The coronavirus pandemic halted the NBA season four months ago, the equivalent of an entire offseason. It is easy to forget where everyone left off, let alone what has changed since we last saw NBA basketball. In order to get you up to speed before the July 30 season re-opening slate at Walt Disney World in Orlando, we will be reviewing and previewing each of the 22 teams scheduled to participate.
[More NBA restart previews: Boston Celtics • Brooklyn Nets • Dallas Mavericks • Denver Nuggets • Houston Rockets • Indiana Pacers • Los Angeles Clippers • Memphis Grizzlies • Miami Heat • Milwaukee Bucks • New Orleans Pelicans • Oklahoma City Thunder • Orlando Magic • Philadelphia 76ers • Phoenix Suns • Portland Trail Blazers • Sacramento Kings • San Antonio Spurs • Toronto Raptors • Utah Jazz • Washington Wizards]
Where were the Los Angeles Lakers?
Place: First in the West
If the Lakers have exceeded expectations, it is because expectations of what was possible with LeBron James and Anthony Davis at the head of any roster were too low. They are as skilled and complementary as any tandem in NBA history, and the attention they command unlocks quality from the mediocrity of their supporting cast. The Lakers have outscored opponents by 10.4 points per 100 possessions with both of them on the floor, according to Cleaning the Glass. That number dips below zero when James leaves the court, an on/off rating that has vaulted him into another MVP conversation at 35 years old.
James and Davis have drawn resurgent seasons out of a number of reclamation projects, Dwight Howard included. A trade deadline search for more skillful help came up relatively empty, leaving their margin for error thin, but the sheer size and athleticism of the Lakers makes them a force at the rim on both ends. Their two-way brilliance was on full display in back-to-back victories against the Los Angeles Clippers and Milwaukee Bucks that cemented the Lakers as odds-on favorites to win the franchise’s 17th title.
Who’s in and who’s out?
Out: Avery Bradley (opt-out), Rajon Rondo (thumb)
Bradley’s decision not to join the Lakers for the restart out of safety for his immunocompromised son was an underrated blow to the Lakers’ championship chances. A staple of their most dominant lineups, he is an elite on-ball defender against opposing point guards, and his offensive skillset — most notably as a catch-and-shoot 3-point shooter and off-ball cutter — was an ideal match for James and Davis.
The broken thumb Rondo suffered since joining the team in Orlando further limited the Lakers’ lineup versatility. Kentavious Caldwell-Pope will be asked to fill many of those missing minutes, increasing the likelihood the Lakers will rely on recently signed and less reliable options Dion Waiters and J.R. Smith.
Over/under wins in the bubble: 5.5 (Over +120; Under -150)
NBA Finals odds: +125
Championship odds: +250
The Lakers dangled third-year forward Kyle Kuzma at the deadline, hoping he would fetch a more trustworthy third scoring option, but they met a dead end. It was a sign of Kuzma’s inflated value in L.A. In a reserve role smaller than his two previous seasons, Kuzma’s efficiency has dipped along with his production, and he is now the fifth-worst shooter among all who attempt four or more 3-pointers per game. That severely limits his ability to contribute to Lakers lineups not otherwise ripe with shooting.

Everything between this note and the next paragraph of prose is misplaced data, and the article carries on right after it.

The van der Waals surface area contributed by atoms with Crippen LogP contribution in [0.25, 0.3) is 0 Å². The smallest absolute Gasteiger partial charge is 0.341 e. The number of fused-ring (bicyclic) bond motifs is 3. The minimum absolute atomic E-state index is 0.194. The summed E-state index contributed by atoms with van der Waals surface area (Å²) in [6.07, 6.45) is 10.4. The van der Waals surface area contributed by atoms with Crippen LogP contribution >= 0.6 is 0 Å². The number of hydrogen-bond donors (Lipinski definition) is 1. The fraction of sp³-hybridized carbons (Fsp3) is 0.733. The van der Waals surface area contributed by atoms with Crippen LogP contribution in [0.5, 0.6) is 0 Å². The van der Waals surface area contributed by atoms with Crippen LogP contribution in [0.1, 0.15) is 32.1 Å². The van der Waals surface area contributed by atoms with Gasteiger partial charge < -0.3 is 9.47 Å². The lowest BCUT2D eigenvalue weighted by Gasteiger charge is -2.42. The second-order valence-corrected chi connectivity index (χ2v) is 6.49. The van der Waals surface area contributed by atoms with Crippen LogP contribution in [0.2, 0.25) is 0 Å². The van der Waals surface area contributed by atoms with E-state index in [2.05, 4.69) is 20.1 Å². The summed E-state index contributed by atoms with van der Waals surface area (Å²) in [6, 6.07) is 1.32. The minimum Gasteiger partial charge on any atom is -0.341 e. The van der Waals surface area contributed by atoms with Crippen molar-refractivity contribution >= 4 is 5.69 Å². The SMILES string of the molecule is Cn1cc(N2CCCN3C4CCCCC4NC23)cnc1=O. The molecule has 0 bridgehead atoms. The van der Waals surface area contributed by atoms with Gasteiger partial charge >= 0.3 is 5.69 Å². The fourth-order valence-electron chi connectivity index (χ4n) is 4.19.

Kuzma has made strides on the defensive end this season, and his streakiness makes for the occasional 20-point night. If he ever came out of the break with an improved above-the-break jumper, Kuzma would elevate already potent lineups. The Lakers are 17-2 when Kuzma makes multiple 3-pointers, the only losses coming to the Clippers on Christmas and the Toronto Raptors in November. They are 12-9 when he fails to make a single three. Few players fluctuate more wildly between impactful and detrimental.
All times Eastern.
July 30: L.A. Clippers, 9 p.m. (TNT)
Aug. 1: Toronto Raptors, 8:30 p.m. (ESPN)
Aug. 3: Utah Jazz, 9 p.m. (ESPN)
Aug. 5: Oklahoma City Thunder, 6:30 p.m. (ESPN)
Aug. 6: Houston Rockets, 9 p.m. (TNT)
Aug. 8: Indiana Pacers, 6 p.m. (TNT)
Aug. 10: Denver Nuggets, 9 p.m. (TNT)
Aug. 13: Sacramento Kings, TBD
The Lakers are favorites to win the 2020 title, both by sportsbooks and FiveThirtyEight’s statistical projections. That is the benefit of boasting two of the NBA’s five most dominant players. James led a lesser Cleveland Cavaliers teams to the Finals in 2018, and it would be silly to think he cannot do the same with Davis at his side. But this is the West, where threats to those championship hopes can come as early as the first round. Davis knows all too well how much more difficult his conference is to navigate.
Unless the Portland Trail Blazers can unseat the Memphis Grizzlies for the final playoff seed or Zion Williamson realizes his full potential on an eighth-place New Orleans Pelicans squad, the Lakers will easily have the two best players on the floor in the first round, and that is an un-winnable obstacle. The Houston Rockets and Dallas Mavericks linger as high-ceiling potential second-round upsets, but James’ postseason track record is far more proven than James Harden’s and more extensive than Luka Doncic’s.
Throw in Davis, and the scale tips in the Lakers’ favor until the Western Conference finals. It is not until they meet a deeper and more versatile Clippers team that can also match their starpower that the Lakers face a nonrandom threat. It will take superhuman efforts from James and Davis to carry a less talented core against the Clippers and/or Milwaukee Bucks. On the other hand, both may just be otherworldly.
Yahoo Sports NBA prediction
Place: First in the West
Finish: Western Conference finals loss
More from our NBA restart series:
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